Academy of Chiropractic
Quickie Consult 1203
Infrastructure 252 I
Preamble: Many of the issues I bring to you are very small, yet each issue is just that, an issue. If you take care of the small issues, then you will be able to build and more importantly, focus on the bigger issues...a larger practice and more family time. -Mark Studin 2006
"Apportionment Process with 3 Cases"
Dr Studin: It seems there's an ongoing confusion about apportionment So let me give a little bit of background about apportionment and then we're going to talk about your case, a apportionment means you're resigning What portion of bodily injury is to what case, in order to do that, you need to use your markers, is there high signal in the disk? Are there bone spurs? is there a motique one changes in their input to DEMA, those are your typical markers to see what's going on, what we do typically is you take a blank piece of paper, you've put two lines on it, divided the page up into three courts. Column one is symptoms, column two, imaging findings in column three, your clinical findings, including things like muscle testing, range of motion, EMG, NCV, all the functional stuff. And then what you do is you get different colored pens. So you'll take a red pen and you'll connect the symptom to the imaging funding to the functional finding for accident one. And then you take a blue pen and you'd do the same thing for accident 2. And then you see what overlaps and then you'll see what's new and what's old. And then you go back to your markers, and the history to be able to apportion. And if the accident's really close to each other, I would just do, you really have to make a clinical decision to get, you're not going to have a marker because it's too close in time. If it's far apart away, it makes the further report away, the easier it makes it. And sometimes you just have to put your clinical rationale why. Now with that being said, what's the scenario with your patients?
Guest Dr: I have a patient that was in a recent accident in 2019, In 1999 he was in a previous accident, which he was not treated by me and I have no records on.
Dr Studin: What would you expect to see in any bodily injury from 1999 until now in the spine?
Guest Dr: I'd be generative changes.
Dr Studin: Yeah, a lot of bone spurs. It's just been 20 years.
Guest Dr: His last treatment for that accident was in 1999 he was in a second accident in 2015.
Dr Studin: he was in a third accident in 2015 so you said he was seen in 2019?
Guest Dr: No. he was in an accident in 1999 another accident in 2015 and the accident I'm treating now in 2019.
Dr Studin: so we have three accidents.
Guest Dr: on the second accident, and he was treated for basically the same thing he had. Hip pain, sacred iliac pain, neck and back complaints.
Dr Studin: the second accident is 2015, So he had similar problems that he had in 1999 Which is hip and back and neck complaints. Low back and neck. So let's talk like doctors hip, lumbar, cervical. there anything new between 1999 to 2015?
Guest Dr: I'm going to say complained about growing pains.
Dr Studin: I'm not interested in symptoms. Any radiological findings that showed something new?
Guest Dr: No.
Dr Studin: So there's really nothing demonstrative. Now has he had treatment since two since 1999 to 2015 for any of those problems?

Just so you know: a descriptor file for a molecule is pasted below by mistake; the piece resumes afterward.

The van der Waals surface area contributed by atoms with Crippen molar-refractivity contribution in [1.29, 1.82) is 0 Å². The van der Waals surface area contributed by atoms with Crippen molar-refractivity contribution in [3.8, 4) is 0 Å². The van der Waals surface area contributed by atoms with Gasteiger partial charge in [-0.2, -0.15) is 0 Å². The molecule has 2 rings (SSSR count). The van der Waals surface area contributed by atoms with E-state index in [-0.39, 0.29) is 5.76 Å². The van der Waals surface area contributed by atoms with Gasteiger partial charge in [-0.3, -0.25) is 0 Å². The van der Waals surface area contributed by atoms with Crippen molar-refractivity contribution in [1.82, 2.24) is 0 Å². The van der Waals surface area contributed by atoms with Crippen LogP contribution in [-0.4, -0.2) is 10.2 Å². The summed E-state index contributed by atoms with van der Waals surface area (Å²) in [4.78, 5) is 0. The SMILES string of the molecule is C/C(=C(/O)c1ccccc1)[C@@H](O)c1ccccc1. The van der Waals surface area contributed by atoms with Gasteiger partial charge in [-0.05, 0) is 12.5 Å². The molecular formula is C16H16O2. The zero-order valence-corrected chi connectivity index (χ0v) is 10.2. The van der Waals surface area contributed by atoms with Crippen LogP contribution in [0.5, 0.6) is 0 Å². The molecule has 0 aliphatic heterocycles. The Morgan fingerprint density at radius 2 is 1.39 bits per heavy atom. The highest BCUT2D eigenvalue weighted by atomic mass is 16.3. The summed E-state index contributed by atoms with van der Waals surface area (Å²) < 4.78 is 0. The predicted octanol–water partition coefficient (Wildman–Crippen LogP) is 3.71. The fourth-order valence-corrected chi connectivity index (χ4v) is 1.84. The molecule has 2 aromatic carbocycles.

Guest Dr: he had. He came in for an exacerbation of those similar symptoms in 2018.
Dr Studin: between 1999 and 2015 Did he have any treatment?
Guest Dr: He had treatment in 2015.
Dr Studin: but nothing before that, not since 1999?
Guest Dr: no.
Dr Studin: So he didn't have any problems. So it's safe to say that it was permanent and stationary from 99 and everything from 2015 was pretty much new cause he had no treatments since 1999 for 20 years?
Guest Dr: Yes.
Dr Studin: So you've established that everything in 2015 was new, but you have no imaging findings to discuss, correct?
Guest Dr: Correct.
Dr Studin: We're the MRIs in 2015? Now 2019 he gets in this third accident. Do you have MRIs for that?
Guest Dr: Yes.
Dr Studin: Are there motique one changes to show inflammation? Is there high signal on the outside showing that the nucleus proposed went from the inside out?
Guest Dr: I don’t recall.
Dr Studin: See, these are all the things you need to know to be able to apportion. you're confused because you're not following the rules of utilizing the markers to determine what's new or not. You just can't go by symptoms. And I don't trust the patient to say that these are my symptoms last year or three years ago or four years ago. Because patients also do things like carry grocery bags and pick up kids and play sports and do stupid things at work that have nothing to do with the accident. So you need to look at an image to see what you can causally related on the image. Other than that, you cannot certify anything than just very recently because you don't know what happened in that intervening time to be able to apportion. And it's more than apportion. This goes to causality and what an attorney needs is causality, bodily injury, and persistent functional loss. But without causality, lawyers have nothing. So what you need to do, so apportion even before that, you have to be able to establish causality. And then once you establish causality, then you can get into apportion. Do you understand?
Guest Dr: Yes
Dr Studin: So you've got some work to do now. Now go back to the drawing board and send me a document about two things. Show me that it's causally related and show me the apportionment, nothing else.